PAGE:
In the Food, Drug & Cosmetic Act (“FDCA”), Congress determined that making FDA-approved drugs available “promote[s] the public health.”⁸ A state law prohibiting the use of FDA-approved drugs stands in direct conflict with, or at the very least poses an impermissible obstacle to, Congress’ stated objectives in the FDCA. That is because, in Congress’ judgment, the latter advances public health by making FDA-approved drugs available to patients while the former prohibits the use of those very drugs. In such circumstances, it is apparent that the FDCA preempts state law under the Constitution’s Supremacy Clause.⁹

For example, in Zogenix Inc. v. Patrick, a federal court struck down a
Massachusetts law restricting the use of a pain management medication that
had been approved by the FDA.¹⁰ In doing so, the court explained that, although states have authority to regulate the administration of drugs by health professionals, they “may not exercise those powers in a way that is
inconsistent with federal law.”¹¹ In Zogenix, the court held that the FDA’s
approval of medications preempted the state law restricting the use of those

The same legal reasoning and conclusion apply here. Pursuant to its authority
under the FDCA, the FDA has determined that the “abortion pill”–a
combination of mifepristone and misoprostol that can terminate a pregnancy
within the first ten weeks–is safe and effective.¹² Therefore, state laws
prohibiting the use of abortion pills unconstitutionally conflict with the
FDCA–and that is so regardless of whether Roe remains good law after Dobbs.¹³ And because studies show that the abortion pill is used in about half of abortions in America today,¹⁴ affirmative litigation successfully challenging
the constitutionality of state laws banning abortion pills would have the
practical effect of significantly (though of course not completely) protecting
women’s rights to abortion regardless of the result of Dobbs.

Women’s healthcare decisions are theirs to make, not the government’s.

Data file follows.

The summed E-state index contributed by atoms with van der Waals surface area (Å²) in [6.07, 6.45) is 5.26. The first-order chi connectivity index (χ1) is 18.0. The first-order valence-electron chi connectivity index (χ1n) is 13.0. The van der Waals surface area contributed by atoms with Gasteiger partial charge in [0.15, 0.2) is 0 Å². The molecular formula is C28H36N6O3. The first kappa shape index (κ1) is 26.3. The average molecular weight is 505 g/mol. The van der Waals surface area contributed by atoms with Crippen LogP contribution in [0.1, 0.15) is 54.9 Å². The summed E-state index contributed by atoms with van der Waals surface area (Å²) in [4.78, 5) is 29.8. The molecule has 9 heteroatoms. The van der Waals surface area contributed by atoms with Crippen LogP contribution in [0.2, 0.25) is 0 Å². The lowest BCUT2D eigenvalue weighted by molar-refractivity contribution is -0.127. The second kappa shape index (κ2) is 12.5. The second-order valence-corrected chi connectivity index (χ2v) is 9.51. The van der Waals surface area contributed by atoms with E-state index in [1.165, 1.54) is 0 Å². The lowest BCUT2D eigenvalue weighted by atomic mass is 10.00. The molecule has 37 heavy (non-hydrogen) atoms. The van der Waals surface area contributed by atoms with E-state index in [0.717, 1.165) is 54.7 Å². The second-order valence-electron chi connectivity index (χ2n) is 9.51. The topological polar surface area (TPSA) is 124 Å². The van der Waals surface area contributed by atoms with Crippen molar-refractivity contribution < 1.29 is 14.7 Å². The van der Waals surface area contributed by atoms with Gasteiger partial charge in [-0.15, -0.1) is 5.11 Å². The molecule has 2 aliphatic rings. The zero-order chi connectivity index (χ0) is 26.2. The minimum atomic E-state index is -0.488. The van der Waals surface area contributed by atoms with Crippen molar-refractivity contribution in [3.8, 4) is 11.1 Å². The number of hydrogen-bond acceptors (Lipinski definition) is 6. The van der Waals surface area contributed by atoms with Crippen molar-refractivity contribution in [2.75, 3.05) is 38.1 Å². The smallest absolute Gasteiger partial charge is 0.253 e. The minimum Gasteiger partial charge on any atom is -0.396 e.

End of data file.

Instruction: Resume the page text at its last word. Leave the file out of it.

Congress must act swiftly to pass, and President Biden must sign, the
Women’s Health Protection Act to codify Roe in federal statutory law. In the
meantime, I encourage you to examine all legal options available to the
Department, including those set forth in this letter.


Josh Riley

[1] 410 U.S. 113 (1973).

[2] – U.S. –, at 6 (draft op.).

[3] See, e.g., U.S. Const. Pmbl (to “secure the Blessings of Liberty to ourselves and our Posterity”); id. Amend. V; id. Amend. VIX §1.

[4] 505 U.S. 833 (1992).

[5] S. Hrg. 109–158 at 145.

[6] 539 U.S. 558 (2003).

[7] Id. at 562.

[8] See 21 U.S.C. § 393(b)(1).

[9] See U.S. Const., Art. IV, para. 2; Hines v. Davidowitz, 312 U.S. 52, 67 (1941).

[10] №14–11689-RWZ, (D. Mass. Jul. 8, 2014).

[11] Id. at 7.

[12] See FDA NDA 20–687 (Sep. 28, 2000).

[13] Indeed, the draft opinion in Dobbs makes no mention of the Supremacy

[14] See Jones, et. al, “Medication Abortion Now Accounts for More Than Half of All US Abortions,” Guttmacher Institute (Feb. 24, 2022); see also Am. Coll. of Obstetricians & Gynecologists, Practice Bulletin №225 (Oct. 2020).



Josh Riley

5th generation Upstate NYer. U-E Tiger ’99. Husband. Dad. Attorney. Democrat running for Congress in #NY19. Text JOSH to 30343. Visit joshrileyforcongress.com